FRIDAY 2 SEP 2022 2:00 PM


Is 'greywashing' worse than greenwashing? Nina Pickup, creative director at sustainability consultancy Salterbaxter, considers the dangers of underestimating the role of creativity in the sustainability space.

The role of creativity in the sustainability space has gained a bad reputation. Fuelled by the cynicism and negativity caused by greenwash, and amplified by rules like the Green Claims Code, creativity is being devalued, you could say even demonised, as a tool for tackling climate change and social inequalities.

This is a mistake and a misconception that needs to be challenged and changed. For those tasked with transforming their sustainability strategies from ambition into action, creativity is an essential tool.

Creativity is how strategies are lifted from dull PowerPoint presentations to become something that lives and breathes in the real world. It’s how strategies reach and engage people to inspire new thinking, change behaviour and drive transformation at the scale and pace we need. Businesses cannot do it alone. They need people to turn their promises into genuine progress. They need creativity.

So, creativity itself is not the issue; credibility is. When it comes to a sustainability strategy and its communication, it’s not the role of creativity that should be called into question but the underpinning of creativity with credibility.

The emergence of greywashing

For now, the greenwashing challenge is front of creative minds – and rightly so. And with the introduction of the Green Claims Code to hold those businesses who are making misleading or unsubstantiated ‘green’ claims to account, this lens will only become sharper. The fear is that business will head too far in the opposite direction.

While the sustainability world has focused much of its efforts on combatting the dangers of greenwashing – the outcome of creativity without the necessary credibility to back it up – at the opposite end of the spectrum a new trap has emerged. That of technically correct and potentially powerful sustainable strategies that lack the creativity needed to activate them. It’s a concept we’ve named ‘greywash’, an unfortunate by-product of credibility without creativity.  

Greywash is the creative void that holds back progress and business transformation. It is present in those dry sustainability strategies that aren’t creative, don’t challenge, don’t inspire and so fail to drive engagement or create meaningful change. Solid strategic thinking remains stuck in boardroom presentations and spreadsheets and isn’t translated into something that connects with people on an emotional level. It’s where consultancy leads and the creative activation of that strategy is, at best, an afterthought.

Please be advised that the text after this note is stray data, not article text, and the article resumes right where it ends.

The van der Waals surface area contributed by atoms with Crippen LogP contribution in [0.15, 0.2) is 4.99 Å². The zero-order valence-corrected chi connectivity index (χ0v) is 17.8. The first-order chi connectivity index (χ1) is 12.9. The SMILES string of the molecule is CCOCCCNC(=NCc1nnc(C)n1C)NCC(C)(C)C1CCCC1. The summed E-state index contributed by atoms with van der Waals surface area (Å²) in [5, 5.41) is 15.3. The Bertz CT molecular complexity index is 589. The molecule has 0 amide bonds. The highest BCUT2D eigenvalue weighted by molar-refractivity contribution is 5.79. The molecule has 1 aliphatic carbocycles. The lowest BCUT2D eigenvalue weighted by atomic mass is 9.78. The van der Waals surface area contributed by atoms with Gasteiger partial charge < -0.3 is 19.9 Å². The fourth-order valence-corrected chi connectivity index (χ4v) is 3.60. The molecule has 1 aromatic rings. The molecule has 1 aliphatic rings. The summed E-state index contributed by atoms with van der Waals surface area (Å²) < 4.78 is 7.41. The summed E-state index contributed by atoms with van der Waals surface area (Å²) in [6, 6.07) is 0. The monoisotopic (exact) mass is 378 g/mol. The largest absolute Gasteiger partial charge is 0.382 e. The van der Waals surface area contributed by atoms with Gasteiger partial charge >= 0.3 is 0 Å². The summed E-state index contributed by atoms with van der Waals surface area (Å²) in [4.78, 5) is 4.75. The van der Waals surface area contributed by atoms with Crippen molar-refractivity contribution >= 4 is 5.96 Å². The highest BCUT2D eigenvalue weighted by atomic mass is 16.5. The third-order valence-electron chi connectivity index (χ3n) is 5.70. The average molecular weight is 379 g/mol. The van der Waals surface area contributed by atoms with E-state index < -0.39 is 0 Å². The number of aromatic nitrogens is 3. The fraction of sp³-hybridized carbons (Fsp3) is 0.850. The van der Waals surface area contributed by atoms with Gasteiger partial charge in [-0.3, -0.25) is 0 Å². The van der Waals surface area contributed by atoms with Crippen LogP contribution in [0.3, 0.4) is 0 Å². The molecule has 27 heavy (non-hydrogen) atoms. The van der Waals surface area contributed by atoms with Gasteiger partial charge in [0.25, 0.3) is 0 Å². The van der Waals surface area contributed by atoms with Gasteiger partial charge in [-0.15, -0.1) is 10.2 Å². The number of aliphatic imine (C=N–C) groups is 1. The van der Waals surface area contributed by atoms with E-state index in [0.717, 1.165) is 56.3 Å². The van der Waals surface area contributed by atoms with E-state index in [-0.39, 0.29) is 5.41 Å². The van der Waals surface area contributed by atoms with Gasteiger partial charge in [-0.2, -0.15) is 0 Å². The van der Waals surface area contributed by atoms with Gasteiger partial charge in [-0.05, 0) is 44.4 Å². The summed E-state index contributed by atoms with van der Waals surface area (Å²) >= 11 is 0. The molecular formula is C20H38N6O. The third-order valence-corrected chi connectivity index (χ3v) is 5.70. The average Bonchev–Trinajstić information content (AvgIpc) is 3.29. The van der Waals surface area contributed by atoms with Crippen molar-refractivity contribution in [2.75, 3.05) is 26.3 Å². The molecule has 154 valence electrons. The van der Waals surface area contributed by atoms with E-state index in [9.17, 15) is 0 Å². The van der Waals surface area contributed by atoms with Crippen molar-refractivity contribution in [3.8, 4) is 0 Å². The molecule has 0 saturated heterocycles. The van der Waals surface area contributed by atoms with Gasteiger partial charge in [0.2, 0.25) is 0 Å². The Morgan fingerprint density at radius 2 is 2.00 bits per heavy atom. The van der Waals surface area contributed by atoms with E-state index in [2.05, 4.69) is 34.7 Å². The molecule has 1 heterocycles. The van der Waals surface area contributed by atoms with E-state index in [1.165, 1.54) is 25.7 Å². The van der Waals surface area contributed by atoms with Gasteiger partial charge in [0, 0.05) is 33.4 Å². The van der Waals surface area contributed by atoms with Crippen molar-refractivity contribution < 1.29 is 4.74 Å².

Rethinking how we reward creativity

A change in perception towards the role and value of creativity, particularly in the sustainability space, needs to be given a drastic rethink – right down to how we reward communicators for their creativity. Creative success cannot be attributed to one-off tactics (however creatively well-executed) and should only be regarded as successful if they drive long term, positive impact and behaviour change.

This year we heard comments from PR Lions judges themselves concerned that some of the entries seemed more like one-time stunts rather than being deeply embedded in business strategy. Our industry will increasingly be held to account on this issue and awards programmes like Cannes Lions need to change to reflect and address these concerns.

Whether designed to deceive or just arising from a lack of understanding and awareness, green veneers will continue to be applied to creative campaigns. But it’s our job as custodians of the creative industry, and the planet, to see them, avoid them and certainly not reward them. Creativity should be judged in the context credibility, impact and progress.

It’s not just about looking good. It’s not even just about doing good. It’s about doing enough good in the time we have. That’s real progress. That’s what happens when creativity and credibility work together and that’s what should win the next generation of creative awards, and ultimately accelerate us towards the sustainable future we need.